Welcome to the Marine Mammal and wildlife Research and Community Development Expedition blog where you can keep up to date with all the happenings and information from Kenya

Friday, February 13, 2009

Our Week In Mahandakini In Pictures

Hi, it's Corti here, and last week I joined fellow staff member Matt and five of our intrepid expedition members on a journey through Tsavo West to one of our satellite communities of former wildlife paochers... this is the story of our week!

Mahandakini is a small rural village sandwiched between Tsavo West national park and Mt Kilimanjaro across the border in Tanzania. We were introduced to a community based organisation, the Mahandakini Youth Network for Animal Welfare and Rights, by the World Society for the Protection of Animals (WSPA) back in early 2007. WSPA supported the establishment of this group of former wildlife poachers to help tackle the bush meat trade and the illegal and inhumane killing of Tsavo's wildlife. For their part, the former poachers have been only too willing to leave poaching behind them, a dangerous livelihood that they felt forced in to by socio-economic pressures - quite simply, they didn't know how else to earn the money to feed their families in an area where unpredictable rains and crop damage by elephants can render subsistence farming ineffective in putting food on the table. Our task in supporting WSPA's objectives is to help the community find alternative ways to earn a living.

The journey to Mahandakini took us through Tsavo West national park and this time around, past four elephants feeding by the roadside:

On Monday the community members were busy collecting government food aid, making our mission of the week even more important - we were to work with the group in developing a strategy for their own community-based food security. The group want to raise funds to buy maize at low harvest-time prices and store it for tougher times when food scarcity drives the market price up, out of economic reach of many families. This is not for profit; the community group will then sell maize on at the original low price to ensure families can afford to feed themselves throughout the year.

On Tuesday we had the community group split in to two project teams, tackling their food security plan and their ideas for income generation - growing and processing cotton, a plant that fares well in the harsh conditions but for which there has been little market value recently. If they can raise funds for a workshop with spinning wheels and looms then with the training that Dishon has already received they can produce their own fabrics which will definitely have a market in the nearby trading town of Taveta.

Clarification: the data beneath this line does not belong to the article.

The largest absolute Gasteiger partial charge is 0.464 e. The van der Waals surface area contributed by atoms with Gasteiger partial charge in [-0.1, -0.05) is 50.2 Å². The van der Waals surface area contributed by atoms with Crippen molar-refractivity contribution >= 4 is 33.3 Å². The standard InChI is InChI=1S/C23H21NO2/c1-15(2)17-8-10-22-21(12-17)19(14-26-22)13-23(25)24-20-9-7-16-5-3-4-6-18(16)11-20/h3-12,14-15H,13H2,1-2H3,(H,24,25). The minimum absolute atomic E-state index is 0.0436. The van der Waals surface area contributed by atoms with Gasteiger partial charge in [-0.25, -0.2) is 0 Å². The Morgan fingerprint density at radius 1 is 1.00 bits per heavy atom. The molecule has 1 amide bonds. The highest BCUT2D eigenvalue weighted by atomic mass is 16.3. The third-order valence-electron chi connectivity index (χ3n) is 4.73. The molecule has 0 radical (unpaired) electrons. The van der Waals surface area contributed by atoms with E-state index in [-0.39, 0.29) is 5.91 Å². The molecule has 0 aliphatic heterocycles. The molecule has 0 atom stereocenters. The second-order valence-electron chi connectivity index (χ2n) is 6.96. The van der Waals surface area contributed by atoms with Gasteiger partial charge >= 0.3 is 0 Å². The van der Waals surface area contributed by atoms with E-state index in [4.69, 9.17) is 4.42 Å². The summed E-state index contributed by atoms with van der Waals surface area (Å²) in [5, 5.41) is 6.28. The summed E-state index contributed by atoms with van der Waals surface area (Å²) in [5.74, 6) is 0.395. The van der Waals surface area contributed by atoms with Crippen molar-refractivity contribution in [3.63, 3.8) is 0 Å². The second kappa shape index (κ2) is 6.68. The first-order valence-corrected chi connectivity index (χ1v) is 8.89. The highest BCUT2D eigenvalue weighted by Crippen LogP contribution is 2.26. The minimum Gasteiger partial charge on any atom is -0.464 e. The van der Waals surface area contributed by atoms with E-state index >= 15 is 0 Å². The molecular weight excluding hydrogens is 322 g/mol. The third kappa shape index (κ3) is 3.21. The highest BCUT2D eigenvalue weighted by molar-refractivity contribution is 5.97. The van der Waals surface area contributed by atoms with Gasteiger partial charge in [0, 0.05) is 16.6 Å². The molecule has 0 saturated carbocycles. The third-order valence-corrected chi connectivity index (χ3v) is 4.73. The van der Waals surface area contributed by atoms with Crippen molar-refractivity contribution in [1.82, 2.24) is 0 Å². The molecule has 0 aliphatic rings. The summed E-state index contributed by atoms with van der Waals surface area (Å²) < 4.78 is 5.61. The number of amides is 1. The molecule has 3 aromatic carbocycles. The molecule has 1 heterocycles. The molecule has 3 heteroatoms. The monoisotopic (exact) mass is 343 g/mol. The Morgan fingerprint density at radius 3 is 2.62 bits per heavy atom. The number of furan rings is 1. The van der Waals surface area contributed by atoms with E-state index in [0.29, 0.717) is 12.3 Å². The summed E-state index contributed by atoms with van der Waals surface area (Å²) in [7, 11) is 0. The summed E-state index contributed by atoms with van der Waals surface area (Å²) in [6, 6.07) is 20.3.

In the afternoon we visited the nearby primary school at Chumvini to teach the standard 8 class - all 70 of them - about the bats in their nearby cave, with the hope that they will treat them with a bit more respect in future. It was a lot of fun and the message certainly got through to the class about how interesting and important bats can be:

Wednesday was a day off from work as we checked out some of the incredible local sights, starting with the stunning crater lake at Chala:

On to the bustle of Taveta market, then the cool (actually very cold!) peaceful Njoro springs for a refreshing swim, before passing through Ziwani Voyager tented camp for a cold beer by the hippo pool:

On Thursday we reconvened with the community groups and made real progress towards to outlining strategies to get both the food security and cotton production going - we have some work to do putting it all together as organised business plans but we believe we can get both initiatives up and running within in a few months with relatively little funding which we hope to source:

We finished the week planting trees, our contribution to improving their environment and with training that they have already received, a key ingredient for their home made neem soap. And throughout the week we were had one of Africa's most beautiful views right on out doorstep - Mt Kilimanjaro: